- Appendectomy remains the only curative treatment for appendicitisCasesA 42-year-old white male presents to the ER at 10:00 p.m. with complaints ofabdominal pain, nausea, vomiting. He states the pain is 8/10 in intensity and beganearly in the morning. The pain is located in the left upper quadrant (LUQ) withoutradiation and is described as being achy and dull. There are no exacerbating oralleviating factors. He also complains of a low-grade fever and having no bowelmovements in the last two days. There is no other significant medical history. Labworks reveals WBC 16,000 with left shift, UA is negative. Physical examinationreveals tenderness in the lower border of LUQ, with some guarding, but no rebound orrigidity. A CT of abdomen revealed malrotation with appendicitis. What is the mostappropriate surgical option? 1. A Rocky-Davis incision with appendectomy 2. A midline mini-laparotomy incision with appendectomy 3. Laparoscopic appendectomy 4. Mini-laparotomy incision with appendectomy and excision of Ladd’s bandsAnswer is 4This is a rare presentation of appendicitis within this age group. Malrotation is mostcommonly found within the pediatric population secondary to obstruction. The smallbowel lacks appropriate fixation to the posterior wall and therefore the cecum fails tomigrate to the RLQ as well as the colon not attaching to the lateral abdominal wall.The may lead to right upper quadrant (RUQ) position of the cecum which may extendbands (Ladd’s bands) across the duodenum which may lead to obstruction. Thesurgical correction is to perform an appendectomy as well as a Ladd’s procedure. Thisis extremely difficult throught a Rocky-Davis incision and therefore best performedthrough a midline incision.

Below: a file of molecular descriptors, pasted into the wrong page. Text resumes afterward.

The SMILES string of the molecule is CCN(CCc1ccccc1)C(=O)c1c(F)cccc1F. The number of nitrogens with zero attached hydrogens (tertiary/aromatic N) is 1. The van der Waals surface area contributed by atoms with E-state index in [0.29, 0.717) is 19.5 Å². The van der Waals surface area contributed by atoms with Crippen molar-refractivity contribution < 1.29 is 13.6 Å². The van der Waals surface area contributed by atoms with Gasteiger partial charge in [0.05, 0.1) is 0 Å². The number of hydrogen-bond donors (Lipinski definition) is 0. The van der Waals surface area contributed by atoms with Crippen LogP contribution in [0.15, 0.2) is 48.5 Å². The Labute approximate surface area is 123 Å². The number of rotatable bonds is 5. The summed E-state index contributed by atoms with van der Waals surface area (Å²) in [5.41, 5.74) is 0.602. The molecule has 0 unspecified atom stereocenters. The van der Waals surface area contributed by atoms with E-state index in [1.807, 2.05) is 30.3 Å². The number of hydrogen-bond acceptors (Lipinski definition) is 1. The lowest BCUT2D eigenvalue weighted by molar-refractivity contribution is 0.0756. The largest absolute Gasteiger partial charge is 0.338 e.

VII. Supporting materials required for teaching1. Participation in clinical duties on admission2. Working in libraryVIII. Literature1. Townsend CM, Harris JW. Sabiston’s Textbook of Surgery, 16th ed. Philadelphia, PA: W.B. Saunders Co, 2001, vol.442. Schwartz SI, Schires GT, Spencer FC, Daly JM, Fischer JE, Galloway AC. Principles of Surgery, 7th ed. New York: McGraw-Hill, 1999, vol.273. Bruce E. Jarrell, R.Antthony Carabasi. Surgery, 3rd ed. Williams & Wilkins, 1998